For many ecosystems, the sun provides the primary source of energy. The sun provides light and fuel necessary for the growth of many living organisms, ranging from tiny microbes and bacteria to plants and animals. Some species, primarily photosynthetic plants, use sunlight for creating energy of their own, which in turn helps them grow and reproduce.Continue Reading
In sunlight-dependent ecosystems, the sun delivers energy to all organisms, which use that energy in different ways. Base-level organisms, called producers, absorb sunlight directly. They grow and reproduce using photosynthesis, which involves the absorption of sunlight and conversion of that light into sugar and energy.
Producers live in terrestrial and aquatic environments. Most take the form of photosynthetic producers, such as algae and plants. Others exist in the form of bacteria, and reside in oceans. These producers, also called autotrophs, serve as food for organisms slightly higher on the food chain, called primary consumers. These animals obtain energy from consuming plants, seaweed and fungi. They classify as vegetarians, and eat a variety of leafy green matter.
Secondary and tertiary consumers rank higher on the food chain. These species include larger animals that consume primary producers. Some classify as omnivores too, eating plants along with other animals. Food and nutrients pass through ecosystems, eventually decomposing in a long recycling process. Energy from the sun, however, does not recycle, and requires a constant injection into ecosystems to sustain life.Learn more about Biology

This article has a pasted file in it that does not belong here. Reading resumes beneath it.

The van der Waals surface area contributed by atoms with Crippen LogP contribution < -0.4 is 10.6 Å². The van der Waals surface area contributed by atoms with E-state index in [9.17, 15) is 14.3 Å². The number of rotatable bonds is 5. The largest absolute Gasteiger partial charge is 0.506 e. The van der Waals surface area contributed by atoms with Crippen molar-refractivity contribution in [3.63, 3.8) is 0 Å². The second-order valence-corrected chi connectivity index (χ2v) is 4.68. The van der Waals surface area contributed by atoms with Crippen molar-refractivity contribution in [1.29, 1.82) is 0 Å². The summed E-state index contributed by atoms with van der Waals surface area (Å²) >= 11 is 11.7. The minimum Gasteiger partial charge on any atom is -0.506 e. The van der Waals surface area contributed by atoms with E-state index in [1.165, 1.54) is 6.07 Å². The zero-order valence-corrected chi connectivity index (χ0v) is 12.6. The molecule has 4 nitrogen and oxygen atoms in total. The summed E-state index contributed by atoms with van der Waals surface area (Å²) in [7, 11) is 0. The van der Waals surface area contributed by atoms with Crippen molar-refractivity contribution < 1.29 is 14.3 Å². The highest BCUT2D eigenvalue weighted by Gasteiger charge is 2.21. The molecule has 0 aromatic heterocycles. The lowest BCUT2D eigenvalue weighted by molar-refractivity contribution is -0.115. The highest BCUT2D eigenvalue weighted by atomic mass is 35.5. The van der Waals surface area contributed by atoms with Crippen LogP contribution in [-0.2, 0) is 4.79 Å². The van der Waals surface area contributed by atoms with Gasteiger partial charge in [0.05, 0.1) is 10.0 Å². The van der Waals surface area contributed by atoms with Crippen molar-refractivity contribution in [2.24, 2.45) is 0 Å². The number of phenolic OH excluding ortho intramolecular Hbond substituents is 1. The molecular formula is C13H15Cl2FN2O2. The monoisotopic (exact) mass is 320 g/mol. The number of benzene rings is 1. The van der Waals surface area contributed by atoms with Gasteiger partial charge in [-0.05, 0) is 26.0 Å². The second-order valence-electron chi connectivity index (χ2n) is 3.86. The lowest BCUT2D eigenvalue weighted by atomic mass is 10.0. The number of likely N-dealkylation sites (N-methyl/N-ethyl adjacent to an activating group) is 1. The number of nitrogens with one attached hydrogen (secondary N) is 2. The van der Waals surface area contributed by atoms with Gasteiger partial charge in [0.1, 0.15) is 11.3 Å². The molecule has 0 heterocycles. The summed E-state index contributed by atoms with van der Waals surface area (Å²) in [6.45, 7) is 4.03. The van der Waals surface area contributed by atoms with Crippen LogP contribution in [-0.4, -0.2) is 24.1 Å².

Phytoplankton, which convert energy from the sun, are the primary producers of energy in the aquatic food web. Many marine animals directly eat phytoplankton, including larger zooplankton, krill and even massive baleen whales, which filter plankton out of the water.Full Answer >
Bacteria obtain energy by breaking down complex organic and inorganic compounds or by fixing carbon dioxide using the energy from the sun. Bacteria are categorized into phototrophs, lithotrophs or organotrophs depending upon their energy source.Full Answer >
The energy required for photosynthesis comes from the sun as light energy; plants transform this light energy into chemical energy, or sugars. Plants perform this energy conversion using light, water, carbon dioxide and a green substance called chlorophyll. Photosynthesis takes place in a plant's leaves.Full Answer >
Various protist species are important to humans because they are the primary producers at the base of the food pyramid, turning the energy from the sun into a form that can be passed from organism to organism up the food pyramid. Protists also stabilize the ion levels of water, which allows seaweed and fish, both of which are important food sources for humans, to thrive.Full Answer >